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April 15, 2019
April 2008
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Reshaping the U.S.-Indian Nuclear Deal to Lessen the Nonproliferation Losses

Charles D. Ferguson

For decades, India’s nuclear programs have been defined by two contradictory forces: the country’s vast ambitions and its limited uranium reserves. Its ambitions have led New Delhi to establish a significant civilian nuclear enterprise, to refuse to sign the nuclear Nonproliferation Treaty (NPT), and to develop and test nuclear weapons. Its limited uranium reserves, on the other hand, have clearly slowed India’s nuclear energy development, most likely hampered its nuclear weapons program, and intertwined the two efforts to a high degree.

The tension between India’s goals and resources has grown much stronger in the past decade. By bringing India’s nuclear weapons programs into the open, the country’s 1998 nuclear tests fueled calls to develop the full panoply of nuclear capabilities, including a nuclear triad. India’s recent impressive economic growth has strained the country’s energy system, increasing interest in nuclear energy. In particular, India would like to quintuple the production of electricity through nuclear energy by 2020.

To the Indian government, the civil nuclear cooperation agreement it signed with the United States last year looks like a way for New Delhi to escape this dilemma, giving it access to global uranium reserves without imposing limits on its nuclear weapons program. India’s right and left wings may claim the Congress-led government has somehow shortchanged their country. The truth is that, without the deal, New Delhi will be forced to confront painful trade-offs between its energy and national security goals, as a series of January interviews I conducted in India of nuclear scientists, policy experts, and energy and defense analysts made clear.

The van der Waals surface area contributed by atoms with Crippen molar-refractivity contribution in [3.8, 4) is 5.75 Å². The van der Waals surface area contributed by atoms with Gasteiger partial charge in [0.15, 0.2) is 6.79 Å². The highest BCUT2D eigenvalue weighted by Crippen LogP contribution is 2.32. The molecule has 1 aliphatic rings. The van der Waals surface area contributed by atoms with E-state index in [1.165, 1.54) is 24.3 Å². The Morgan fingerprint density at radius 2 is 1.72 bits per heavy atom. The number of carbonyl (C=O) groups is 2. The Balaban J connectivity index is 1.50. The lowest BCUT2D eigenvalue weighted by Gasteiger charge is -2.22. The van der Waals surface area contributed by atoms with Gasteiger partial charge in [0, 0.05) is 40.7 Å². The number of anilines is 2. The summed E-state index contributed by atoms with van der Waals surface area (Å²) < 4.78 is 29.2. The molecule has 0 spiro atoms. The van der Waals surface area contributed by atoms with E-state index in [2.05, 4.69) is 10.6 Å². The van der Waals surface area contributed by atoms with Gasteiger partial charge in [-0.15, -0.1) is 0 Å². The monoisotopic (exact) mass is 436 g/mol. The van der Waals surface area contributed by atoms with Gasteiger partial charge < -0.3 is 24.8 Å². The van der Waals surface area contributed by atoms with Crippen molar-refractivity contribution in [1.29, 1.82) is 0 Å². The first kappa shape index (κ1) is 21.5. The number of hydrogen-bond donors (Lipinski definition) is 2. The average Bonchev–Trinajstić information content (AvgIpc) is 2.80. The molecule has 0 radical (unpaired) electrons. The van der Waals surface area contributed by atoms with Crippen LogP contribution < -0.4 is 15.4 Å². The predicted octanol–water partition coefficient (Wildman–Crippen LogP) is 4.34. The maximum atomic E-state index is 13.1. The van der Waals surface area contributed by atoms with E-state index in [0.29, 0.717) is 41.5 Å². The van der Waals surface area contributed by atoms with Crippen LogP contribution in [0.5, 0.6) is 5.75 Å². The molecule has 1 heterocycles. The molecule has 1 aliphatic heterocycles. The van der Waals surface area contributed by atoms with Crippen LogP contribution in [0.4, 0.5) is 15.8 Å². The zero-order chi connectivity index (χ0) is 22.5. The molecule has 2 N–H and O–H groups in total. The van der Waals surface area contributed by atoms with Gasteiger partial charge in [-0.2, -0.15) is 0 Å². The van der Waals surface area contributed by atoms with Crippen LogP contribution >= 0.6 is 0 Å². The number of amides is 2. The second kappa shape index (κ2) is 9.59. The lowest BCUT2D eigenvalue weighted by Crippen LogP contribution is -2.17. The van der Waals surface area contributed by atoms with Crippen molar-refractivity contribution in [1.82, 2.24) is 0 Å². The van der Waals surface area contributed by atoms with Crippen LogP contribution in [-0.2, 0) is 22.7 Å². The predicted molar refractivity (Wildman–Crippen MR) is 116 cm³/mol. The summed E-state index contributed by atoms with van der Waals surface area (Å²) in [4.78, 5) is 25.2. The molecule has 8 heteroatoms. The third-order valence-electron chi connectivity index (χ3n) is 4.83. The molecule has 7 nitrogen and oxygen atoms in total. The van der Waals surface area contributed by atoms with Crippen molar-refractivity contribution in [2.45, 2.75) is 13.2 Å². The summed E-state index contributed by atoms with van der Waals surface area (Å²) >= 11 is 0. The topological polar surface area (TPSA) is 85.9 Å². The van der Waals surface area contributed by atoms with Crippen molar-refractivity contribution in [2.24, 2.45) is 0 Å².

For the deal to go forward, the 45 members of the voluntary Nuclear Suppliers Group (NSG) must first agree to carve out an exception for India to its guidelines. These currently require a non-nuclear-weapon state, as India is legally defined under the NPT, to have comprehensive safeguards on all nuclear facilities before receiving civilian nuclear assistance from NSG countries.

The U.S. Congress too must sign off on the final nuclear cooperation agreement, meaning that it and the NSG will retain considerable leverage over India. They should use this power to condition the agreement in a way that does less damage to the nuclear nonproliferation regime.

The NSG has an opportunity to condition this exception on India’s behaviors, including continuing to refrain from testing nuclear explosives and placing permanent safeguards on any foreign technologies and fuel, as well as designated indigenous facilities. Moreover, the NSG should hold back on transferring enrichment and reprocessing technologies, which could further enhance India’s weapons production capabilities, and only supply as much reserve fuel as needed for reasonable power plant requirements. U.S. leadership could also influence India to become a more responsible nuclear-armed state through signing the Comprehensive Test Ban Treaty (CTBT) and committing to a cutoff of weapons-usable fissile material in addition to adhering to conditions on civilian nuclear commerce.